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Fifth Circuit SC Solicitor Should Pass On Will Lewis Investigation

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South Carolina fifth circuit solicitor Dan Johnson should take a pass on handling the prosecution of Greenville County, S.C. sheriff Will Lewis – assuming the investigation of Lewis necessitates the filing of criminal charges.

Lewis is currently at the center of an ongoing, multi-jurisdictional probe into allegations that he drugged and raped one of his former female employees at the Greenville County sheriff’s office.

Remember this saga?

These allegations broke exclusively on this news site last summer … as did news of the criminal investigation into Lewis’ conduct and news of a bombshell civil lawsuit filed by his alleged victim, Savannah Nabors.

“I know you think you know him, because I thought I did too,” the former sheriff’s office employee wrote in a since-deleted blog post.  “He’s a stand-up man, a family man that loves his wife and kids, protects his community, and seeks justice.  He’s a church-going man, strong in his faith.  You think he could never be capable of something so manipulative, so hypocritical.  The man that you think is legal, ethical, and moral is anything but those things.”

What happened? 

“This man, who is twice my age, that I looked to for protection … used his power, his authority in his position, and the trust that he had built to coerce me into allowing him into my hotel room on a business trip out of town,” Nabors continued. “He forced himself on me.  He took advantage of me.  He brainwashed me from the moment I met him.  It was all a set up.  It was all for this moment where he took every last piece of me.  And I had nowhere to run.”

(Click to view)

(Via: Provided)

The lawsuit’s depiction of what allegedly happened to Nabors (above) is even more detailed and graphic.

Specifically, it recounts a non-consensual sexual assault that allegedly took place in a hotel room in Charlotte, North Carolina where Lewis, Nabors and other members of Greenville County government had traveled for a so-called “budget conference.”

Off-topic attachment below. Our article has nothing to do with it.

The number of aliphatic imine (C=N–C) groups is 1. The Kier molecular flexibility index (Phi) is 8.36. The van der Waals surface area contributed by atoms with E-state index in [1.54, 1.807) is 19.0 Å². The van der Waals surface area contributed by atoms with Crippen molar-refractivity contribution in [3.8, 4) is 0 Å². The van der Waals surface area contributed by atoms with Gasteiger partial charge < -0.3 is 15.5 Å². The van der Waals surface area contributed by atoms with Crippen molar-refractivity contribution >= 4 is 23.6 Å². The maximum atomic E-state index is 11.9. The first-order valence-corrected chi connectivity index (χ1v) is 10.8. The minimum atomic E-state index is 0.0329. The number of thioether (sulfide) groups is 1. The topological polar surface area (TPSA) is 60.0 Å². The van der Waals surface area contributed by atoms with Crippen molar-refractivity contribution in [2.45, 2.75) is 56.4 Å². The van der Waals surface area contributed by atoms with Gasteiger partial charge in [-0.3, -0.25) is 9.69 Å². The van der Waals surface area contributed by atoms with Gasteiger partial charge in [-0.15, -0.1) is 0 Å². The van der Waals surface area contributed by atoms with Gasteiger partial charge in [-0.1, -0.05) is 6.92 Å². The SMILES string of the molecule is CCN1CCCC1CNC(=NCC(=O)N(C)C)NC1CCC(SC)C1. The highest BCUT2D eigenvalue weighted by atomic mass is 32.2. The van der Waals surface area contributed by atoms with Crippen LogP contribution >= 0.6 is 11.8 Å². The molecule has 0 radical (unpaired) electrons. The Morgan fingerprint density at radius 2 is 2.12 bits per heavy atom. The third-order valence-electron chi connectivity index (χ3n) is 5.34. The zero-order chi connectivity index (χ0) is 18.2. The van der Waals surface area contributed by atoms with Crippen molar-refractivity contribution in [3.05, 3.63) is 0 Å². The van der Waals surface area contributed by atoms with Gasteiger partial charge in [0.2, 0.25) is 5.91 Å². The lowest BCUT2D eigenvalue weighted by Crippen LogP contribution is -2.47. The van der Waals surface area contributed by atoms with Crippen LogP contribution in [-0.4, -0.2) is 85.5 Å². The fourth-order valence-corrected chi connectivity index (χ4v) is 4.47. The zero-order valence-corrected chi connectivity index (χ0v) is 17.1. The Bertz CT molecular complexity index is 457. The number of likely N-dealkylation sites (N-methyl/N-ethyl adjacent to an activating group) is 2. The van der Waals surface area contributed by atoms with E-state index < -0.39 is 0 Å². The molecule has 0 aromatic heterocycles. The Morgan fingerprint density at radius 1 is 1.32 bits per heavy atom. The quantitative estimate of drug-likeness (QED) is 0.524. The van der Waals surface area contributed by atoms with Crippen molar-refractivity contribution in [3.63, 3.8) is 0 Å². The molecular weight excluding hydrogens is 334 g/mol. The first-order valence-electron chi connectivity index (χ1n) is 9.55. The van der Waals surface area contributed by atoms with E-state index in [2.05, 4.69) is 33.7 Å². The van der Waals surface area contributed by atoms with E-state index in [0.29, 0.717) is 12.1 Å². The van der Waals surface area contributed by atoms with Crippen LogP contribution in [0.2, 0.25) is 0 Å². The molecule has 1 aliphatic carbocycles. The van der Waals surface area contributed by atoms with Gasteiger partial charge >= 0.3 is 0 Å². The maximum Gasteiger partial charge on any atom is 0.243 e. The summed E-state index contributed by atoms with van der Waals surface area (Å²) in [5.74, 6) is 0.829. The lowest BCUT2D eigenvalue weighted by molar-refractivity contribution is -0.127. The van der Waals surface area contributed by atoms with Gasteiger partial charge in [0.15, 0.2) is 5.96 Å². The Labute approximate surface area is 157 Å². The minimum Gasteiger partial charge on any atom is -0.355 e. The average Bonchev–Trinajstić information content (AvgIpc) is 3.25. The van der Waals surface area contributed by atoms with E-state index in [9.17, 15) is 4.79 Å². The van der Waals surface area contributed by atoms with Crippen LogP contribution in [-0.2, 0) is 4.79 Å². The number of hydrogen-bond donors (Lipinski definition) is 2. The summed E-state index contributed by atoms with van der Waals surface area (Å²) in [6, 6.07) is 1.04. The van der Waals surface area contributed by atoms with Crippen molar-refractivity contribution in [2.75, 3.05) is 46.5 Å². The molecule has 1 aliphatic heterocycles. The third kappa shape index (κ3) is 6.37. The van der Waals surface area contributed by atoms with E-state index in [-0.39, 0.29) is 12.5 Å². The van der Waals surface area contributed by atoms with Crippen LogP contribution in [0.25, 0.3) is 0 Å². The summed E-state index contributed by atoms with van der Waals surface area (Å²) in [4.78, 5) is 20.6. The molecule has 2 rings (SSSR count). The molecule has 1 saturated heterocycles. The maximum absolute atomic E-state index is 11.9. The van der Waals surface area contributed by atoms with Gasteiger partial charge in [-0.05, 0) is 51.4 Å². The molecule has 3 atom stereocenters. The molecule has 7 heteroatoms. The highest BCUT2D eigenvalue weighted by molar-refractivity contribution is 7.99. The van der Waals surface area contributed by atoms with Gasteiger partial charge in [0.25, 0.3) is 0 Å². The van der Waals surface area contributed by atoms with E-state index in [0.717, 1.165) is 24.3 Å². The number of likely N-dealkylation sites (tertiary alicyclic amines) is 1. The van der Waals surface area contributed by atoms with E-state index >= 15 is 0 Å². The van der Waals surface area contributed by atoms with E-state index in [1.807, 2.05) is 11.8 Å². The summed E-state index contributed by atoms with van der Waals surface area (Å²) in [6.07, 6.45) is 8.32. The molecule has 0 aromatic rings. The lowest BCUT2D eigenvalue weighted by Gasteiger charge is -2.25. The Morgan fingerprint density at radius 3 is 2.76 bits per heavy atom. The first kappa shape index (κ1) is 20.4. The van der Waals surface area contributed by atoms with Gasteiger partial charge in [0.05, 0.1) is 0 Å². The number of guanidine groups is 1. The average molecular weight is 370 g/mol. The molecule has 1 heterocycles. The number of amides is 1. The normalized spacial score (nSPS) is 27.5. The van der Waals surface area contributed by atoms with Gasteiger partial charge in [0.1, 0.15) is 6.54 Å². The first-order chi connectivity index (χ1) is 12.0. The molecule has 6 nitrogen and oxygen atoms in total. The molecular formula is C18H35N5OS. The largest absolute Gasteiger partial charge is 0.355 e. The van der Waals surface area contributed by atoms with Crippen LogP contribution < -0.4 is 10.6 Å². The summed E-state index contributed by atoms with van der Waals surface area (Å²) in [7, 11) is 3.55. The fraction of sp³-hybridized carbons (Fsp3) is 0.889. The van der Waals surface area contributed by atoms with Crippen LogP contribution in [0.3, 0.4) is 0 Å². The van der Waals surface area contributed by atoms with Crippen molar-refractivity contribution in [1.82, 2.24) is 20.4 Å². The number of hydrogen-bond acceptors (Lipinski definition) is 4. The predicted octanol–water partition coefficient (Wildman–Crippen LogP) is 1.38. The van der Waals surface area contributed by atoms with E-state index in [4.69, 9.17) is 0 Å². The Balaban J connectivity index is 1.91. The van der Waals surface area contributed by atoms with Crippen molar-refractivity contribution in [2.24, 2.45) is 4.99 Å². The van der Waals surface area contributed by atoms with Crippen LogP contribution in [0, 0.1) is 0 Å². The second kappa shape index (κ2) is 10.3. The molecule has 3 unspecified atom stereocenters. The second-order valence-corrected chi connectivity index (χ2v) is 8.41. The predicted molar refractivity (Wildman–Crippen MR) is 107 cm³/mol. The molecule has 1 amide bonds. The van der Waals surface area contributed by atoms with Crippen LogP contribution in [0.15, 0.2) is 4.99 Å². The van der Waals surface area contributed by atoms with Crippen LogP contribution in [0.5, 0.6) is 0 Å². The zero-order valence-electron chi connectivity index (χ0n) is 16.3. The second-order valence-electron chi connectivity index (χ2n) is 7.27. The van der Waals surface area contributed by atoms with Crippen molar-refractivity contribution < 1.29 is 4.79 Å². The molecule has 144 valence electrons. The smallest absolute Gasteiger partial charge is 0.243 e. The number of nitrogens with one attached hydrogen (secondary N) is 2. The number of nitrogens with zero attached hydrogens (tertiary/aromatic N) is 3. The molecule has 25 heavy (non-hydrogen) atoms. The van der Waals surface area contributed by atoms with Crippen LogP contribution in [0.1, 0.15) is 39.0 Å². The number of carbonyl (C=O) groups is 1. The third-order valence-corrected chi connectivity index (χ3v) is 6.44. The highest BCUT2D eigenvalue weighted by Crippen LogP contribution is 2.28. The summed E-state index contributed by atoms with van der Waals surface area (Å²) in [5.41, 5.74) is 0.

“(Nabors) remembers regaining consciousness when the Sheriff was on top of her, having sex with her,” the pleading noted. “It took (her) a second to realize what was happening and she had no idea how long it had gone on. The Sheriff asked (her) if she was ready for him to ‘finish,’ and (she) said yes. The Sheriff then giggled, making a joke about how long he could ‘last,’ and added that he was sure (Nabors) was not used to that. (Nabors) then lost consciousness again.”

This news site was also among the first to call for Lewis’ resignation – not due to the sexual assault allegations (which have yet to be proven) but because it quickly became clear the sheriff intended to defraud taxpayers in the furtherance of an affair with Nabors.

And then cover it up …

“Ain’t nobody gonna find out,” Lewis said in one audio recording made by Nabors.  “Nobody is going to find out. That’s the whole point.”

Due to the probability of conflicts involving Upstate solicitors, the Lewis case has been referred to Johnson’s office – which covers Kershaw and Richland counties in the Midlands region of the state.

Was that a wise move, though?

Longtime readers of this news site will recall that Johnson has also had some issues involving questionable conduct with female subordinates.

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Johnson’s history had been all but forgotten until earlier this month, when a massive document dump of files obtained via the Freedom of Information Act (FOIA) revealed all manner of questionable spending.

This news site has yet to complete a full review of the documents, but taxpayers were forced to shell out for a host of questionable expenses – including swanky parties, cab and Uber rides, club memberships and hotel rooms.

Sources familiar with some of the expenses referred to them as personal in nature.

“Intensely personal,” one source close to the office told us.

Oh boy …

Our view?  Obviously we don’t know what the S.C. State Law Enforcement Division (SLED) and other agencies investigating the Lewis case will uncover.  Nor do we know yet what will be unearthed via the document dump involving Johnson.

The prudent path is clear, though: Johnson should avoid even a hint of hypocrisy by allowing another solicitor to handle the Lewis inquiry.

As for Lewis, he remains steadfast in his refusal to resign.  In fact, he is referring to his critics as providing him with “motivation.”

“Thank you for the motivation to do better,” he told Fox Carolina in an interview on Friday.  “I appreciate that.”

As for Nabors, she has reunited with her husband and the couple are expecting a baby in September.

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